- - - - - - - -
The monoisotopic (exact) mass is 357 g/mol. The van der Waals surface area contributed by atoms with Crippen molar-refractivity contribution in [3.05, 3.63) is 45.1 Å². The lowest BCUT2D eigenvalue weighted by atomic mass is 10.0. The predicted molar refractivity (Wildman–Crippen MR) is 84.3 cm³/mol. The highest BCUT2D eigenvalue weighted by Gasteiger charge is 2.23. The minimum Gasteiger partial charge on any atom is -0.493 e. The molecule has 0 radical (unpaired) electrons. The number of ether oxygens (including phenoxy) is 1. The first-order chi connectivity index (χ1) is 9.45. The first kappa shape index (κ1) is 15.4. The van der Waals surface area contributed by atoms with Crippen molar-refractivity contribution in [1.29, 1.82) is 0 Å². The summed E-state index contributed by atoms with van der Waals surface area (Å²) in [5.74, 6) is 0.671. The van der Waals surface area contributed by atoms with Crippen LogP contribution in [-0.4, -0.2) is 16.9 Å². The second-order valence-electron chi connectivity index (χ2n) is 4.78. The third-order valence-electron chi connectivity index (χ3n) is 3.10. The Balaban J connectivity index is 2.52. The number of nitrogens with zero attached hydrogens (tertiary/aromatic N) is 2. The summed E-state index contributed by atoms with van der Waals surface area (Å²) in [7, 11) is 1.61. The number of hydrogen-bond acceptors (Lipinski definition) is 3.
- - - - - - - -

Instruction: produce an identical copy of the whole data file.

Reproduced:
The monoisotopic (exact) mass is 357 g/mol. The van der Waals surface area contributed by atoms with Crippen molar-refractivity contribution in [3.05, 3.63) is 45.1 Å². The lowest BCUT2D eigenvalue weighted by atomic mass is 10.0. The predicted molar refractivity (Wildman–Crippen MR) is 84.3 cm³/mol. The highest BCUT2D eigenvalue weighted by Gasteiger charge is 2.23. The minimum Gasteiger partial charge on any atom is -0.493 e. The molecule has 0 radical (unpaired) electrons. The number of ether oxygens (including phenoxy) is 1. The first-order chi connectivity index (χ1) is 9.45. The first kappa shape index (κ1) is 15.4. The van der Waals surface area contributed by atoms with Crippen molar-refractivity contribution in [1.29, 1.82) is 0 Å². The summed E-state index contributed by atoms with van der Waals surface area (Å²) in [5.74, 6) is 0.671. The van der Waals surface area contributed by atoms with Crippen LogP contribution in [-0.4, -0.2) is 16.9 Å². The second-order valence-electron chi connectivity index (χ2n) is 4.78. The third-order valence-electron chi connectivity index (χ3n) is 3.10. The Balaban J connectivity index is 2.52. The number of nitrogens with zero attached hydrogens (tertiary/aromatic N) is 2. The summed E-state index contributed by atoms with van der Waals surface area (Å²) in [7, 11) is 1.61. The number of hydrogen-bond acceptors (Lipinski definition) is 3.